Who wants to be the guy who gets stuck with the bill for a new pack?

      I suppose there could be a battery pack leasing arrangement where some company owns all the packs always, but then that company pretty much owns your car too.

  18. Kevin McCune
    February 14, 2013 at 12:59 pm

    Wow!Murphy said a mouthful,I watched that segment on a engine runnng basically on water,beat anything I had ever seen,still dont believe in the “Fish” carburater or other urban Myths,FoMoCo has done research on vehicles utilizing hydraulic accumulaters,as far as the battery fiasco goes ,I think hybrid technology has pretty well solved that until a better source of electricity is developed,They have Class 8 tractor&trailer rigs running around large metro areas running battery packs and essentially a tiny APU to keep the batteries topped off,wouldnt work on the highway,but apparently works great around town,even seen an apu powered bus at PigeonForge(must have been somesort of Hybrid)
    While we can always do the best average,its hard for one size to fit all-Kevin

    • February 14, 2013 at 1:18 pm

      Hi Kevin,

      The hybrid concept is sound, I think. The problem is the “have your cake and eat it, too” conflicting requirements. It’s certainly technically and economically feasible to build an 1,800 lb. (or even less) hybrid, with a very small (1 liter, three-cylinder) engine that would be capable of operating on electric/battery power probably half or more of the time and so delivering 70-plus MPG overall. The problem is it would not be “safe” enough to meet federal standards – and also, too many buyers don’t understand that AC, power windows and other convenience/luxury features add weight and so reduce economy.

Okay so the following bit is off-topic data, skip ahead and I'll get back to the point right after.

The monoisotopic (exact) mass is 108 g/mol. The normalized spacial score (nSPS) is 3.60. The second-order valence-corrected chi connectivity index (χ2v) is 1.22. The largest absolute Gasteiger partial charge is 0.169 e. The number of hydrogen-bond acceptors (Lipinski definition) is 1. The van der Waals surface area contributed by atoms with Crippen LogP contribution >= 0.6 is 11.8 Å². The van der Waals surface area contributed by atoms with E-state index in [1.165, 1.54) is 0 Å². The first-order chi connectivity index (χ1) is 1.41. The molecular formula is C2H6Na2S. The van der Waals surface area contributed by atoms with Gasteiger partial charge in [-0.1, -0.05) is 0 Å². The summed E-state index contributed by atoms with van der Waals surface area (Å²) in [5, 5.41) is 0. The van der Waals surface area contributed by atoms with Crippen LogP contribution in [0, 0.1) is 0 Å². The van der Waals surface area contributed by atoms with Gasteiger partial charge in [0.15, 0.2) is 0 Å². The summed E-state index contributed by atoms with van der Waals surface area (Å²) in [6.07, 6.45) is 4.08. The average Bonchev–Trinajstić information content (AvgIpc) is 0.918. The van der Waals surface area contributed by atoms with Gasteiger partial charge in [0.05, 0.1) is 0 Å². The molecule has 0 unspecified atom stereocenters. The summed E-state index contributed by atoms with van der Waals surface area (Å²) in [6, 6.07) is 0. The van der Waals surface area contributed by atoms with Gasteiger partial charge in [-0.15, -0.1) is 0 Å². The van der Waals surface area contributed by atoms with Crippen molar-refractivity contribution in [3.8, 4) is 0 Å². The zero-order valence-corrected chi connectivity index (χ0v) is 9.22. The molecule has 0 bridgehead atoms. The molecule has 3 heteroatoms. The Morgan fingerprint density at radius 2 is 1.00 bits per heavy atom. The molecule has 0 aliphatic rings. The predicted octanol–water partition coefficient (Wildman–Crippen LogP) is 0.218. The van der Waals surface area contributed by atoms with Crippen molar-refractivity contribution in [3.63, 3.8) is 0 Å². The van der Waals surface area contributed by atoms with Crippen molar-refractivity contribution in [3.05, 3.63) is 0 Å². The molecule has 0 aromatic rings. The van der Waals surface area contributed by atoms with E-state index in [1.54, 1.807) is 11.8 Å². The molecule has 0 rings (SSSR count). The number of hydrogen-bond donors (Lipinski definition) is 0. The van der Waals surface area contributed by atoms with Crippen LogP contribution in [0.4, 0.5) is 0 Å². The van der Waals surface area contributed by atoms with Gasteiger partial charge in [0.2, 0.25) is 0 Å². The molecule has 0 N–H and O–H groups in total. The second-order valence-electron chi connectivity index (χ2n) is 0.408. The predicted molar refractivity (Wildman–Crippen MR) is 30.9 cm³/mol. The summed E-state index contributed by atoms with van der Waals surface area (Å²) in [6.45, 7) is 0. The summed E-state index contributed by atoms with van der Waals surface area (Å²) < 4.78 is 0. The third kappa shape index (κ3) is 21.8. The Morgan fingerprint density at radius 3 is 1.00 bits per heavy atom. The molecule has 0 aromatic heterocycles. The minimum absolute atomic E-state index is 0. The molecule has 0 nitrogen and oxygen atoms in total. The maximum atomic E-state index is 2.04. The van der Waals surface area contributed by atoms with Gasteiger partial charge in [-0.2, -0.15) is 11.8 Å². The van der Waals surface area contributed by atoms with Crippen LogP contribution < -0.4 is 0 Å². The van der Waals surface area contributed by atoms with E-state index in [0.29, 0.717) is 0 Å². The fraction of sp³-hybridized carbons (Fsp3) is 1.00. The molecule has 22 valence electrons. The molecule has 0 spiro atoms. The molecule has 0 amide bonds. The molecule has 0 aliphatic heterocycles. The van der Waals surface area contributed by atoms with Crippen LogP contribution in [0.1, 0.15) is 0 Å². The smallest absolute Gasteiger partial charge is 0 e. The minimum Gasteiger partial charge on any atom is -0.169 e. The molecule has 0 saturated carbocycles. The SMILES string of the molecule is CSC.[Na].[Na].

There were 40-MPG capable cars 30 years ago – without the advantages of modern technology. But most of them were very basic cars, without AC and other such equipment.

      You can have low cost and high gas mileage – or you can have power/convenience/performance. But good luck combining all these things in one car!

      • Olaf Koenders
        February 14, 2013 at 10:35 pm

        Heh.. Start with a go-kart and work your way up. It won’t be long before it’s discovered where economical and federal mandates start to bang heads.